Journal of Applied & Environmental Microbiology
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Journal of Applied & Environmental Microbiology. 2015, 3(4), 95-100
DOI: 10.12691/jaem-3-4-1
Open AccessArticle

Bacteriological and Antibiotic Susceptibility Profile of Aerobic Burn Wound Isolates at a Tertiary Care Institute in Northern India

Sarika Ghai1, Amit Sachdeva1, Ruchita Mahajan1, Sandeep Dogra1, , Shashi Soodan1 and Bella Mahajan1

1Govt. Medical College Jammu, India

Pub. Date: September 17, 2015

Cite this paper:
Sarika Ghai, Amit Sachdeva, Ruchita Mahajan, Sandeep Dogra, Shashi Soodan and Bella Mahajan. Bacteriological and Antibiotic Susceptibility Profile of Aerobic Burn Wound Isolates at a Tertiary Care Institute in Northern India. Journal of Applied & Environmental Microbiology. 2015; 3(4):95-100. doi: 10.12691/jaem-3-4-1


Burn injury which itself is a life-threatening event is associated with high mortality and morbidity due to associated burn wound infection (BWI). Thermal destruction of the skin barrier and concomitant depression of local and systemic host cellular and humoral immune responses are pivotal factors contributing to infectious complications in patients with severe burns. In burns involving more than 40% of the total body surface area (TBSA) almost 75% of all deaths are either due to sepsis from burn wound infection or infection related complications and/or inhalation injury. The survival rates for burn patients have however improved substantially in the past few decades due to advances in modern medical care in specialized burn centers. Improved outcomes for severely burned patients have been attributed to medical advances in fluid resuscitation, nutritional support, pulmonary care, burn wound care, and infection control practices. The present study was undertaken to provide an insight into the pattern of the nosocomial burn wound infections and their antibiotic susceptibility pattern occurring in the burn unit of Government Medical College & Hospital, Jammu. It was found that BWI was significantly common in older age group with type of burn injury, i.e., flame, scald, electric having no influence on the incidence of infection. However patients with higher TSBA were more likely to develop wound infections. There was a transition of bacterial growth form Gram-positive (Staphylococcus aureus being the most common) during the first week to Gram-negative (Klebsiella species being the most common) in the subsequent weeks of stay. With prolonged hospital stay an increased incidence of BWIs having identical antibiograms was observed.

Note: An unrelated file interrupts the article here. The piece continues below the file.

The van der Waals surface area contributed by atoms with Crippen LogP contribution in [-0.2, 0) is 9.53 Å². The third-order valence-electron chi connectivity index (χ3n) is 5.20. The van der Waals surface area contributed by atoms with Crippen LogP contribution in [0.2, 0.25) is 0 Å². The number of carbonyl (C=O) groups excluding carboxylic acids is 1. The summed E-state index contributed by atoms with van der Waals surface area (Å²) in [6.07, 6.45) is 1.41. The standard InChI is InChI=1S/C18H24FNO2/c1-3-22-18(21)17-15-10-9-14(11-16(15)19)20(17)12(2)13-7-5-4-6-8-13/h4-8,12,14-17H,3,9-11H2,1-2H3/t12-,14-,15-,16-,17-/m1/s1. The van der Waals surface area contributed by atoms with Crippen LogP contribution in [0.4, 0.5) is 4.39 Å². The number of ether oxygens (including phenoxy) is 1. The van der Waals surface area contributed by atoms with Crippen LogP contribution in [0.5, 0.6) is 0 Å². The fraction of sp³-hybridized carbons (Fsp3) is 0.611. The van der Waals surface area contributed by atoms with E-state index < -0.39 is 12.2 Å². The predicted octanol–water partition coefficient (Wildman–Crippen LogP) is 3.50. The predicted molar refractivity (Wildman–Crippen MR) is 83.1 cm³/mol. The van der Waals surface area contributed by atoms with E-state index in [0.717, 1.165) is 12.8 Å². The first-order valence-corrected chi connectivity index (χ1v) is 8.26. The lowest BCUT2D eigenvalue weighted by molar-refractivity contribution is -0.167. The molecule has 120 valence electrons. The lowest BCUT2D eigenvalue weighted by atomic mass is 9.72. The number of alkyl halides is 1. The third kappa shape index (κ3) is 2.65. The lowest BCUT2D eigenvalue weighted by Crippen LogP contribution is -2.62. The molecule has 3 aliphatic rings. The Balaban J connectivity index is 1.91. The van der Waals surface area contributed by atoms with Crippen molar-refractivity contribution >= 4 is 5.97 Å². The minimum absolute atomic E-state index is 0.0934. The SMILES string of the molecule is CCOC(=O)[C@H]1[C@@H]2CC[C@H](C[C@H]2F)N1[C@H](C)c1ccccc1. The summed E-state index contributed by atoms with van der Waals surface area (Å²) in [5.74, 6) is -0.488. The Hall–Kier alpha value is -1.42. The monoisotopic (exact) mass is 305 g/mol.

burn wound infection antibiogram

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